In an interview with the Rio Grande Guardian and Ron Whitlock Reports staged before the Senate and House passed the $2.2 trillion CARES Act, Congressman Gonzalez said he was upbeat about bringing NPR back to the Valley.
“We are working on NPR and we hope to have it back soon. It is a shame if we do not have NPR and PBS in our community, especially during a crisis like this,” Gonzalez said.
“We are talking to various stakeholders about bringing NPR back. We are talking to them nationally, in Washington, to see what resources we can put together to bring NPR back on the air.”
Against all odds, Gonzalez has brought back PBS to the Valley, albeit on a temporary basis. PBS used to be provided by the Diocese of Brownsville. The church sold it to R Communications, who in turn sold it to Entravision/Fox. Gonzalez persuaded Entravision/Fox to keep PBS on the air for at least another year.
“We need to make sure we gather the resources to keep PBS on permanently because our community needs it,” Gonzalez said.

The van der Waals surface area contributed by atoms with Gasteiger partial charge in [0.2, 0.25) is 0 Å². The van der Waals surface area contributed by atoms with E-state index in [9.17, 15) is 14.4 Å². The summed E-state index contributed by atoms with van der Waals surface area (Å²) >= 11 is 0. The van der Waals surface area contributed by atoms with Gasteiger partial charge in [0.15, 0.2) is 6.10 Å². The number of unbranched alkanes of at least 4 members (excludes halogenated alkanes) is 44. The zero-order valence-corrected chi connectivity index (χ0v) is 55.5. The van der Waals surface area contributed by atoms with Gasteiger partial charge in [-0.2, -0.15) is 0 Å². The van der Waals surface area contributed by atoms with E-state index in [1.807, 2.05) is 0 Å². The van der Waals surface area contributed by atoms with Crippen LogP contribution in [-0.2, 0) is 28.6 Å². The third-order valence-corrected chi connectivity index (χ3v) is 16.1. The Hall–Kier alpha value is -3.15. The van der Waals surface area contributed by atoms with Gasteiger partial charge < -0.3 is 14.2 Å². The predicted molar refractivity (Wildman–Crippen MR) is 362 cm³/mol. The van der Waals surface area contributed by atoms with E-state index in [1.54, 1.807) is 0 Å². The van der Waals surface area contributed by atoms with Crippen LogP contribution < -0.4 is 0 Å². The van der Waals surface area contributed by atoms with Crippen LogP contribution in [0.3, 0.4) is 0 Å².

Gonzalez said he needs to get his two South Texas congressional colleagues, U.S. Reps. Henry Cuellar and Filemon Vela, to help more on the NPR and PBS projects. He also said he will try to get PBS to put more educational programs on the air during the coronavirus crisis because all the local schools have been closed.
This is the original language Gonzalez helped insert into the House version of the CARES Act:
CORPORATION FOR PUBLIC BROADCASTING
For an additional amount for ‘‘Corporation for Public Broadcasting’’, $300,000,000, to remain available until September 30, 2020, to prevent, prepare for, and respond to coronavirus, including for fiscal stabilization grants to public telecommunications entities, with no deduction for administrative or other costs of the Corporation, to maintain programming and services and preserve small and rural stations threatened by declines in non-Federal revenues, of which $50,000,000 shall be used to support the public television system: Provided, that such amount is designated by the Congress as being for an emergency requirement pursuant to section 251(b)(2)(A)(i) of the Balanced Budget and Emergency Deficit Control Act of 1985.